In China, Go was perceived as the popular game of the aristocracy, while Xiangqi (Chinese chess) was the game of the masses. Go was considered one of the four cultivated arts of the Chinese scholar gentleman, along with calligraphy, painting and playing the musical instrument guqin.

Spread to Japan and Korea

Go was introduced to both Japan and Korea—where it is called baduk (hangul: )—somewhere between the 5th and 7th centuries AD, and was popular among the higher classes. In Korea, the game was developed into the variant called Sunjang baduk by the 16th century. Sunjang baduk became the main variant played in Korea until the end of the 19th century.

Korean players, in traditional dress, play in a photograph dated between 1910 and 1920.


In Japan—where it is called or —the game became popular at the Japanese imperial court in the 8th century, and among the general public by the 13th century. In 1603, Tokugawa Ieyasu re-established Japan's unified national government. In the same year, he assigned the then-best player in Japan, a Buddhist monk named Nikkai (né Kanō Yosaburo, 1559), to the post of Godokoro (Minister of Go). Nikkai took the name Honinbo Sansa and founded the Honinbo Go school. Several competing schools were founded soon after. These officially recognized and subsidized Go schools greatly developed the level of play and introduced the dan/kyu style system of ranking players. Players from the four schools (Honinbo, Yasui, Inoue and Hayashi) competed in the annual castle games, played in the presence of the shogun.

Go in the West

Despite its widespread popularity in East Asia, Go has been slow to spread to the rest of the world. Although there are some mentions of the game in western literature from the 16th century forward, Go did not start to become popular in the West until the end of the 19th century, when German scientist Oskar Korschelt wrote a treatise on the game. By the early 20th century, Go had spread throughout the Germanmarker and Austro-Hungarian empires. In 1905, Edward Lasker learned the game while in Berlin. When he moved to New York, Lasker founded the New York Go Club together with (amongst others) Arthur Smith, who had learned of the game while touring the East and had published the book The Game of Go in 1908. Lasker's book Go and Go-moku (1934) helped spread the game throughout the US, and in 1935, the American Go Association was formed. Two years later, in 1937, the German Go Association was founded.

World War II put a stop to most Go activity, but after the war, Go continued to spread. For most of the 20th century, the Japan Go Association played a leading role in spreading Go outside East Asia by publishing the English-language magazine Go Review in the 1960s; establishing Go centers in the US, Europe and South America; and often sending professional teachers on tour to Western nations.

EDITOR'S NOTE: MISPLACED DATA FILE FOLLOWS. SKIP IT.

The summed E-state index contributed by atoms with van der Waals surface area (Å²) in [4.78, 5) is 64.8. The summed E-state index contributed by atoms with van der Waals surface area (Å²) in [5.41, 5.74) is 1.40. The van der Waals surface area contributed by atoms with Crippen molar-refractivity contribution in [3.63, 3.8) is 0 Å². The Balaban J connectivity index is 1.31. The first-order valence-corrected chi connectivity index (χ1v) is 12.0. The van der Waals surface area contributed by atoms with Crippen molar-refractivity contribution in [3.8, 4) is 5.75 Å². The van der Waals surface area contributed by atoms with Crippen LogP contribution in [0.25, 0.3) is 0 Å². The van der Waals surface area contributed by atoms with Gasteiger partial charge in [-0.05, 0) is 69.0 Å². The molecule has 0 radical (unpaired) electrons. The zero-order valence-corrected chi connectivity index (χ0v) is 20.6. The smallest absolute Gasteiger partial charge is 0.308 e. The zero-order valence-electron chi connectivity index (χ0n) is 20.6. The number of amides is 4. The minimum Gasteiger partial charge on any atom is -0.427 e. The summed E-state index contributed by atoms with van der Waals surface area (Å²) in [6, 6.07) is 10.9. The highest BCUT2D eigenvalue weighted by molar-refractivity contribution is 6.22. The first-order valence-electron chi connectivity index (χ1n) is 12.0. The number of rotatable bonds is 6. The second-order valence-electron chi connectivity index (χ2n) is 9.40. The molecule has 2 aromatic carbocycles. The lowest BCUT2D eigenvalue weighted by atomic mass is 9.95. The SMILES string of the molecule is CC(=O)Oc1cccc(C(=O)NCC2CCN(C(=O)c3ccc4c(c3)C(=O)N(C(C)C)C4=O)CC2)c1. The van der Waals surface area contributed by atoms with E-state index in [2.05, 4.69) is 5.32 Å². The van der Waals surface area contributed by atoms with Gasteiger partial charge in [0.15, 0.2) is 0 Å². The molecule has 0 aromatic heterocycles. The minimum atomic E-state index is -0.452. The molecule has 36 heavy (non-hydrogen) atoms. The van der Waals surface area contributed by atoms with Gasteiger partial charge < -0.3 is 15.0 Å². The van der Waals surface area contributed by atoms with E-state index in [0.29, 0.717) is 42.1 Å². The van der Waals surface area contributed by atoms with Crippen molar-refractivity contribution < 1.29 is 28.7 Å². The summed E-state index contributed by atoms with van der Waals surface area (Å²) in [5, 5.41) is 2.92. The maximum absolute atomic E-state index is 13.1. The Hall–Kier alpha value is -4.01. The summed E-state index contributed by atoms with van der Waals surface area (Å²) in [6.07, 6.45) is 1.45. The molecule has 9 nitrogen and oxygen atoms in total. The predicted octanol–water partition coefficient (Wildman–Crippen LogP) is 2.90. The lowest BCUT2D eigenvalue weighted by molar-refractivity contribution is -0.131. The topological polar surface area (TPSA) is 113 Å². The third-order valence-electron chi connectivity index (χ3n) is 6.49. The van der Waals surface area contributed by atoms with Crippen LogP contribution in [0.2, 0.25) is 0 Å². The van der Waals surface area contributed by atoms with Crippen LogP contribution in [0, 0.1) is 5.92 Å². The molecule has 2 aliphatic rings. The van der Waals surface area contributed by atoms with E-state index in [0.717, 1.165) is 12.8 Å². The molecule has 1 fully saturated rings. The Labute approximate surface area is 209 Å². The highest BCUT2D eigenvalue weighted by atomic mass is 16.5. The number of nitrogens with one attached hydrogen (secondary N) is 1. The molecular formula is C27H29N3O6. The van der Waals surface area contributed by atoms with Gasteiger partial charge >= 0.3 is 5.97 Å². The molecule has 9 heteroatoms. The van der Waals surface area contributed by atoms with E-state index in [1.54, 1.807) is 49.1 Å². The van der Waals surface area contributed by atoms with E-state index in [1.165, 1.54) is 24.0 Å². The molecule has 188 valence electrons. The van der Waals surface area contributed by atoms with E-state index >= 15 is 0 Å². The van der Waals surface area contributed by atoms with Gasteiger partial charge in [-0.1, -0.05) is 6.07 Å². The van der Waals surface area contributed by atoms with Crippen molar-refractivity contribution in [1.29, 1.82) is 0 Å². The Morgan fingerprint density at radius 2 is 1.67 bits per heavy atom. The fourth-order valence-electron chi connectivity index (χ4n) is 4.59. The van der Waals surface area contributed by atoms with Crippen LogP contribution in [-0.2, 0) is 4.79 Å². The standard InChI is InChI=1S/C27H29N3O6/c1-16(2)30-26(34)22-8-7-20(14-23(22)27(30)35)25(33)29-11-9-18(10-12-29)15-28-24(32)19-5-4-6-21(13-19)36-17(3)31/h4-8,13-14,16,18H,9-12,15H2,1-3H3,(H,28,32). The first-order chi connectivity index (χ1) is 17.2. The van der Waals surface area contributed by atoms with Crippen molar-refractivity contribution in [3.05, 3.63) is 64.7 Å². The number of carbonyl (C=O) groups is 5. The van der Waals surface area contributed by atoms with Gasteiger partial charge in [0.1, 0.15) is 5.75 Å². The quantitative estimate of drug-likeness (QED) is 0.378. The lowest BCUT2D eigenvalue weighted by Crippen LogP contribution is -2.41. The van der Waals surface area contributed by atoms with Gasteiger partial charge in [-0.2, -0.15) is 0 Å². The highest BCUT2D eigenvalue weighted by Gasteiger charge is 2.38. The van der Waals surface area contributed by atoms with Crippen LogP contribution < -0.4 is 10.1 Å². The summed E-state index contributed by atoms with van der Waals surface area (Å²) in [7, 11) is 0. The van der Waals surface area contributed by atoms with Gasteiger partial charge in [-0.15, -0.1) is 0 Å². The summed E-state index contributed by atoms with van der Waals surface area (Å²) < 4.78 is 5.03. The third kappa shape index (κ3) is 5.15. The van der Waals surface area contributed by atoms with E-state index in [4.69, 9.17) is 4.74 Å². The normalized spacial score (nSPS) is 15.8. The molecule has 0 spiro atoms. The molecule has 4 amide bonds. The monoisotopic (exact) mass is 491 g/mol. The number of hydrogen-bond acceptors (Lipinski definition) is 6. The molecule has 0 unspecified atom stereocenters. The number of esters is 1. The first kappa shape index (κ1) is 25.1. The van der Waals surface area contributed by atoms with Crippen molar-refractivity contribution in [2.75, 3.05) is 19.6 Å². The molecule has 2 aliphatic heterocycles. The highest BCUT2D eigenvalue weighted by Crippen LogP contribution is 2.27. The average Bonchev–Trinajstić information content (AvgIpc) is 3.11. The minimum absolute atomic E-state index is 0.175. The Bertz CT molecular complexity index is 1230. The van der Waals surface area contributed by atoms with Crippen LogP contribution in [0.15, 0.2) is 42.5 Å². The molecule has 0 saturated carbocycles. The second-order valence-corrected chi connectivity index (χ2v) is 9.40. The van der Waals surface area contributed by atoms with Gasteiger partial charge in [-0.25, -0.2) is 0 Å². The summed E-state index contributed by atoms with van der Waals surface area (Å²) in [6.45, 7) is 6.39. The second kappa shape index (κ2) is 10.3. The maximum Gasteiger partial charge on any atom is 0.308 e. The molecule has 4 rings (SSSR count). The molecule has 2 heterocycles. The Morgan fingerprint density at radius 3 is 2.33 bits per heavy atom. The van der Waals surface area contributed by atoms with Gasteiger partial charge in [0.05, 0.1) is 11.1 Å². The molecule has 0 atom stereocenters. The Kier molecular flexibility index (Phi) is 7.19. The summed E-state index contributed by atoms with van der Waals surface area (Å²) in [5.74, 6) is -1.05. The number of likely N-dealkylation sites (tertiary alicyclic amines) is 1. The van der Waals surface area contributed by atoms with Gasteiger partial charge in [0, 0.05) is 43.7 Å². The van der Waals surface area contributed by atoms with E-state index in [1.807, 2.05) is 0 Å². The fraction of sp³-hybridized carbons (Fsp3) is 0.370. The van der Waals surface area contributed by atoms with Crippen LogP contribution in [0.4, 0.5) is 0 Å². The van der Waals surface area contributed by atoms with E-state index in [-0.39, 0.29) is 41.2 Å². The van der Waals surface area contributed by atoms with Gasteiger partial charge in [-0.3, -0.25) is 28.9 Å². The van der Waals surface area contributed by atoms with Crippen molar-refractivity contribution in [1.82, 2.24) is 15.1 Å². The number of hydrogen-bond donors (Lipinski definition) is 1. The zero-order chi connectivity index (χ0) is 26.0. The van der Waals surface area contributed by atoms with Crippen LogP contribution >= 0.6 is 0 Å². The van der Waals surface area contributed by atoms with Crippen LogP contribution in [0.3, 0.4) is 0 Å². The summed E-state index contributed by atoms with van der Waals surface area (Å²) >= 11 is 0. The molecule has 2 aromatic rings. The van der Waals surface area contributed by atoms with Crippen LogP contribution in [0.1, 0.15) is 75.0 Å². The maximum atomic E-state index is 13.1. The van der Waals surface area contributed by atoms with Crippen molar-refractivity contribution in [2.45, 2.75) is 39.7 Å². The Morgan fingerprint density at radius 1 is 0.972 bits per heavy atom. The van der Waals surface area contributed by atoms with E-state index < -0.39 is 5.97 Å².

In 1996, NASAmarker astronaut Daniel Barry and Japanese astronaut Koichi Wakata became the first people to play Go in space. Both astronauts were awarded honorary dan ranks by the Nihon Ki-in.

, the International Go Federation has a total of 71 member countries. It has been claimed that across the world 1 person in every 222 plays Go.


Equipment

A traditional Japanese set, with floor board (碁盤 goban), bowls (碁笥 goke) and stones (碁石 goishi)
It is possible to play Go with a simple paper board and coins or plastic tokens for the stones. More popular midrange equipment includes cardstock, a laminated particle board, or wood boards with stones of plastic or glass. More expensive traditional materials are still used by many players.

Traditional equipment

Boards

The Go board - generally referred to by its Japanese name goban - typically measures between in length (from one player's side to the other) and in width. Chinese boards are slightly larger, as a traditional Chinese Go stone is slightly larger to match. The board is not square; there is a 15:14 ratio in length to width, because with a perfectly square board, from the player's viewing angle the perspective creates a foreshortening of the board. The added length compensates for this. There are two main types of boards: a table board similar in most respects to other game boards like that used for chess, and a floor board, which is its own free-standing table and at which the players sit.